I thought I was seeing things yesterday.
The Federal Reserve released its weekly numbers on U.S. bank lending. And it looked like there had been some kind of mistake.
Outstanding loans and leases at U.S. commercial banks jumped by a staggering $420 billion in the week ended March 31. An unprecedented leap.
As it turns out, there's a reasonable explanation. It's not that Americans suddenly rushed to take out loans.
The jump was caused by "Financial Accounting Statements No. 166". This new set of rules deals with the way U.S. banks must handle off-balance-sheet vehicles (OBSVs).
Prior to the financial crisis, OBSVs were common. When banks acquired particularly risky assets such as sub-prime mortgages, they would create a special holding company to take possession of these instruments.
Banks themselves could then report a pristine balance sheet, uncluttered by high-risk assets. The banks still owned the OBSVs, and if the assets did pan out they could reacquire them and come out golden. If the risky instruments blew up they could be left where they were, with no one the wiser.
This practice was scrutinized heavily following the financial collapse. Regulators decided (rightly) that banks were using OBSVs to distort their balance sheets, giving investors and clients an inaccurate picture of financial health.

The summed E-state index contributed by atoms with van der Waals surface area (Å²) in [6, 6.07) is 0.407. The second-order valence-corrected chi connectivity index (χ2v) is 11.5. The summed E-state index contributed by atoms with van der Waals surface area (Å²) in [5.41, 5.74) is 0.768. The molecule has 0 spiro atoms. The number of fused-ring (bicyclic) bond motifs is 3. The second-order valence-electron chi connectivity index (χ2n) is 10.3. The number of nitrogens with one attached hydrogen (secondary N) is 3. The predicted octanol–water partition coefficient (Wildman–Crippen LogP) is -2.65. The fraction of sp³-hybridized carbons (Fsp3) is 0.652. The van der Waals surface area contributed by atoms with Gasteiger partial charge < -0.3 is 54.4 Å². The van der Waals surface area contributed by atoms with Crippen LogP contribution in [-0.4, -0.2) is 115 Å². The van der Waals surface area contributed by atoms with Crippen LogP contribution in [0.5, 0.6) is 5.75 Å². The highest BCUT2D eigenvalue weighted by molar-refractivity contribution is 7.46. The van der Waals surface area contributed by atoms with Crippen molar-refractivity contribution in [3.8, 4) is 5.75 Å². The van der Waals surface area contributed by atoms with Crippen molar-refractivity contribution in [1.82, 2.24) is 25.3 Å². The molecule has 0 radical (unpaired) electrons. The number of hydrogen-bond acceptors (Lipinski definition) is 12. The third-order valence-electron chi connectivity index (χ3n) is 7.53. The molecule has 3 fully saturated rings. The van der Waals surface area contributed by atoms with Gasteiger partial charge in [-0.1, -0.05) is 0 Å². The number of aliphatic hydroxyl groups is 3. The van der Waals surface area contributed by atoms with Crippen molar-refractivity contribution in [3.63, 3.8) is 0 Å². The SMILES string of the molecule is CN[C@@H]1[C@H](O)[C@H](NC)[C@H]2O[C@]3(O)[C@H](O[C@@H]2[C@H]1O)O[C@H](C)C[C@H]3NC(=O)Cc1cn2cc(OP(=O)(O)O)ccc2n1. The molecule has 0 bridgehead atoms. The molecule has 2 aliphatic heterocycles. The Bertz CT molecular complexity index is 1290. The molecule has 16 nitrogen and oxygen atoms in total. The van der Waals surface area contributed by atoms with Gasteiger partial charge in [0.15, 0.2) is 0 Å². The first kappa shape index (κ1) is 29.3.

So FAS No. 166 was created to "bring the balance sheets home". As of March 31 of this year, banks were forced to bring all off-balance-sheet assets back onto the books.
A good chunk of these assets were loan portfolios, which caused the massive jump in outstanding loans and leases shown in the chart above.
What are these formerly off-balance items? The majority are consumer credit card loans and similar revolving plans. These account for $330 billion.
This is an important happening for a banking system that's just starting to recover from the financial strains of late 2008 and early 2009. Remember, these newly-acquired assets are the ones formerly considered too risky to carry on the main balance sheet.
Now the high-risk loans are back on the books, whether banks like it or not. We'll see just how risky they turn out to be. If they do go bad, it will add considerable stress to the now-whole balance sheets of America's largest banks.
By. Dave Forest of Notela Resources